The Shakespeare Conference: SHK 17.0219 Monday, 27 March 2006
Date: Friday, 3/24/2006 11:12 AM
Subject: Shakespeare in Time Magazine (Europe)
Shakespearians (and Middletonians) might be interested in--or outraged
by--the cover story on Shakespeare, Inc. in this week's edition of Time
The story does not appear at all in the US edition (which itself says
something interesting about transatlantic differences in Shakespeare's
When two actors, Henry Condell and John Heminges, started putting
together a book of all their friend's plays, they could not have guessed
where it would lead. But they did know publishing was an expensive and
risky business - if their labor of love wasn't going to end in financial
disaster, it had to sell. By the time he died in 1616, William
Shakespeare was already a popular playwright and well-known actor in
England. So when Mr. William Shakespeares Comedies, Histories, &
Tragedies hit the shelves seven years later, the title page carried the
author's name in big letters. Underneath it was a portrait that would
have been familiar to anyone who had seen Will on stage - the 17th
century equivalent of putting Paul Newman's face on a bottle of salad
dressing. Half of Shakespeare's plays had already appeared in print, and
there were a few that Condell and Heminges either chose not to or
couldn't include; but to assure readers that they were still buying
something special, the price for the collection, known today as the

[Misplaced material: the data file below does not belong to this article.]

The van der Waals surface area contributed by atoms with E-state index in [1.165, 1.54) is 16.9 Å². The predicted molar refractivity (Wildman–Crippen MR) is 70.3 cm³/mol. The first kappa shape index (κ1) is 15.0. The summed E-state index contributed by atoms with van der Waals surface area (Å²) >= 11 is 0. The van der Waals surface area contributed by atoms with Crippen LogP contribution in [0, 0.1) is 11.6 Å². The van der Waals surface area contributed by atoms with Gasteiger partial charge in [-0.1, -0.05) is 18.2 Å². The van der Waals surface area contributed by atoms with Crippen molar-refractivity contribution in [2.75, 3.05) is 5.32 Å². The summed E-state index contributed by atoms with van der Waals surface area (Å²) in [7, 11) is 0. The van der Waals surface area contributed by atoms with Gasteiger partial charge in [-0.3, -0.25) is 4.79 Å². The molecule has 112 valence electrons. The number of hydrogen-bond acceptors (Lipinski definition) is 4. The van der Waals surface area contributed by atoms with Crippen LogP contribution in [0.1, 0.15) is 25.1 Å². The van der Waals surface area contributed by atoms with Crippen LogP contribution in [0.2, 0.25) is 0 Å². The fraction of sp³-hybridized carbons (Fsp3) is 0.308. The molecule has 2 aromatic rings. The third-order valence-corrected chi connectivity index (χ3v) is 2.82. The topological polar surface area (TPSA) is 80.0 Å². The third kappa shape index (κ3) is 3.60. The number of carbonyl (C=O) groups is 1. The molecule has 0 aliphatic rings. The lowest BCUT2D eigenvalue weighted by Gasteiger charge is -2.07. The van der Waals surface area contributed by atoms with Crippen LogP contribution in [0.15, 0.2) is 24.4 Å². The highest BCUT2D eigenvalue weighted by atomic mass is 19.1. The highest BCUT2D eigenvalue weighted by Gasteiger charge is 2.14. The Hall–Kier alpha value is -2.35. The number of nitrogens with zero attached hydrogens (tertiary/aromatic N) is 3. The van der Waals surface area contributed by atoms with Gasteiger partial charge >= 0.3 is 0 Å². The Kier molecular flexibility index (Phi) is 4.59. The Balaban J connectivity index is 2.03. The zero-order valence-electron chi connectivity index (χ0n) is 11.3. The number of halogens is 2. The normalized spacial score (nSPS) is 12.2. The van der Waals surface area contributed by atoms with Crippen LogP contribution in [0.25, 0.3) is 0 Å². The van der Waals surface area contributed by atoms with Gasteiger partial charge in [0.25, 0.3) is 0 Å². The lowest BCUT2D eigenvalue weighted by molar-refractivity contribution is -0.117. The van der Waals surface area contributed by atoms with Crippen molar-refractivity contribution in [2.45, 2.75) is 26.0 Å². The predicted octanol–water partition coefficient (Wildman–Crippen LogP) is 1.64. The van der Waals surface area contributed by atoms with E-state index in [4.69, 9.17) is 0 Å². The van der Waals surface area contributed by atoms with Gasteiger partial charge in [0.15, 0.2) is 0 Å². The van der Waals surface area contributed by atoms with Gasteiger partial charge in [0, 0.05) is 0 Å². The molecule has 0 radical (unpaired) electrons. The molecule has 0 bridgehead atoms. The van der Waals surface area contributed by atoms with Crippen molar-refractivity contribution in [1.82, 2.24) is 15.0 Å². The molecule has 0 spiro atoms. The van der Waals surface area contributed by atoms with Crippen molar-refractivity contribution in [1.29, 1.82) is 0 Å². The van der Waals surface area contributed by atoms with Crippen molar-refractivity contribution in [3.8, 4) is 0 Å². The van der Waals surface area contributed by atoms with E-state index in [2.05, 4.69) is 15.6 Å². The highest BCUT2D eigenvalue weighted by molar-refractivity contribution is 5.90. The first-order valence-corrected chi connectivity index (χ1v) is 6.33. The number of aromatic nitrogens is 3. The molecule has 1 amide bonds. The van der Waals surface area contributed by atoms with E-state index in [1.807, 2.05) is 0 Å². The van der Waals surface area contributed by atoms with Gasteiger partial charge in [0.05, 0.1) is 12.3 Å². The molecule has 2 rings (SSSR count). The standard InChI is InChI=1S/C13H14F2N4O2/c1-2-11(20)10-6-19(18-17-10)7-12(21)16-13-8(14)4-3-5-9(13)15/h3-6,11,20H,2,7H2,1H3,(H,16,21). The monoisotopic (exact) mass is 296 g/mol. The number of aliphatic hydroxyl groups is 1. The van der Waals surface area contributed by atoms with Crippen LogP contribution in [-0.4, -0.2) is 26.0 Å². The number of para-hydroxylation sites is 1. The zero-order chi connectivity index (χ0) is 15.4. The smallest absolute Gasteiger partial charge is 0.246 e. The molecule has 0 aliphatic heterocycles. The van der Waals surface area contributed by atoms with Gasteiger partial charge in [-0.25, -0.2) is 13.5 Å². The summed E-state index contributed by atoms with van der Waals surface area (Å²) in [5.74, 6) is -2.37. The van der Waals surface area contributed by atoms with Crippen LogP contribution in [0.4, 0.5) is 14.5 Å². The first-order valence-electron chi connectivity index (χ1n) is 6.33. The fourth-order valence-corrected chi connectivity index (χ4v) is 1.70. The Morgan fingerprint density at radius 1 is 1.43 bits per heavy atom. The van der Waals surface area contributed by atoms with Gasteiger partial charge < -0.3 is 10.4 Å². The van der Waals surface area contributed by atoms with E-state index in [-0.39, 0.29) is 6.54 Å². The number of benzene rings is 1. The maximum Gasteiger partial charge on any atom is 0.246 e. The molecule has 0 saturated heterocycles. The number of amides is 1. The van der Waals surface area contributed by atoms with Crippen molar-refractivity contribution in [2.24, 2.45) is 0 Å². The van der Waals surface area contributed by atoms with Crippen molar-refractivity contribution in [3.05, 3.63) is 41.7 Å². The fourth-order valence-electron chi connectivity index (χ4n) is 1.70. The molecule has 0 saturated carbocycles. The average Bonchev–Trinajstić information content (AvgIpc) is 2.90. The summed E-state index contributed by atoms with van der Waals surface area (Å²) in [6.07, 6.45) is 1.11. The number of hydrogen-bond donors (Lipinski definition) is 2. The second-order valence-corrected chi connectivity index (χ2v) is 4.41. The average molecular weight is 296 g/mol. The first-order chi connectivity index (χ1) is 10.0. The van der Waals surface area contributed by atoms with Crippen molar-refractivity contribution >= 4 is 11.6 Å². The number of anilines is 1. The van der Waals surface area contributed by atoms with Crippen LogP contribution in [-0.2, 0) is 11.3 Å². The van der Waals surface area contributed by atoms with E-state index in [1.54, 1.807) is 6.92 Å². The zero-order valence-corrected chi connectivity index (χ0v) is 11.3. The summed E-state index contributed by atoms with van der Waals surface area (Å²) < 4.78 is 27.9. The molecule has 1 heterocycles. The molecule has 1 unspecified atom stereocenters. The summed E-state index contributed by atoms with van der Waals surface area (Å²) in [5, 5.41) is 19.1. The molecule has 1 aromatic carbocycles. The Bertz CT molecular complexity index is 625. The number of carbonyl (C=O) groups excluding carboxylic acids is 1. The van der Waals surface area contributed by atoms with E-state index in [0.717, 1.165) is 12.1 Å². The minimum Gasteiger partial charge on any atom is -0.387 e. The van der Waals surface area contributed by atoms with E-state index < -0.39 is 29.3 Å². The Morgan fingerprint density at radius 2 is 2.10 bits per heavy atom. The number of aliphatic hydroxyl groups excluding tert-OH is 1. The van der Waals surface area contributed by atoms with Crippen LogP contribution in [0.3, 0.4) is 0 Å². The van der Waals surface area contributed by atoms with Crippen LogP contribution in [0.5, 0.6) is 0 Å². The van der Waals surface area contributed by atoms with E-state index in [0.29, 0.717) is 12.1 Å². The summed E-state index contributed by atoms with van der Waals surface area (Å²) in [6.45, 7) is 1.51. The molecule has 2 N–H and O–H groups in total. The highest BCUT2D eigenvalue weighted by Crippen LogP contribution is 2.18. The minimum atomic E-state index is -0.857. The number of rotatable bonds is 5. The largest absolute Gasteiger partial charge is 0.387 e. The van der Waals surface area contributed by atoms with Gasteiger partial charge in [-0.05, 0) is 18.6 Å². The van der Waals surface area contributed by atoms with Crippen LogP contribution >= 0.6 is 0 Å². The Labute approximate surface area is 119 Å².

First Folio, was set at a steep 20 shillings, the cost of over 100
loaves of bread. "The fate of all bookes depends upon your capacities,
and not of your heads alone, but of your purses," the editors wrote in
their introduction. "Whatever you do, buy."
Even back then, Shakespeare's value as an artist was tied to his worth
at the till. Not that it was a hard sell; he was pretty handy with a
quill. From Macbeth's tortured soul to Much Ado About Nothing's romantic
antics, he had the uncanny ability to put into words what it means to be
human. "More than any other writer, he can teach us enormously about
ourselves," says American Shakespeare critic Harold Bloom. "He has this
almost miraculous ability to keep inventing language, to think more
deeply, and more capaciously, than any philosophical mind and to show us
how far thinking can go."
But without that weighty tome published by his two friends, Shakespeare
might never have gone from local boy made good to global literary icon.
"If you believe that Shakespeare's words have survived because they were
written by a great poet and playwright, you're wrong," says Gary Taylor,
English scholar at Florida State University and co-editor of the Oxford
University Press's authoritative edition of Shakespeare's complete works
(see Viewpoint). "His words have survived because someone put them into
pieces of type, set those into forms, pressed those inked forms into
sheets of paper and sewed those sheets together in a particular order."
And because someone else bought them.
That relationship between culture and cash has followed Shakespeare ever
since. . . .
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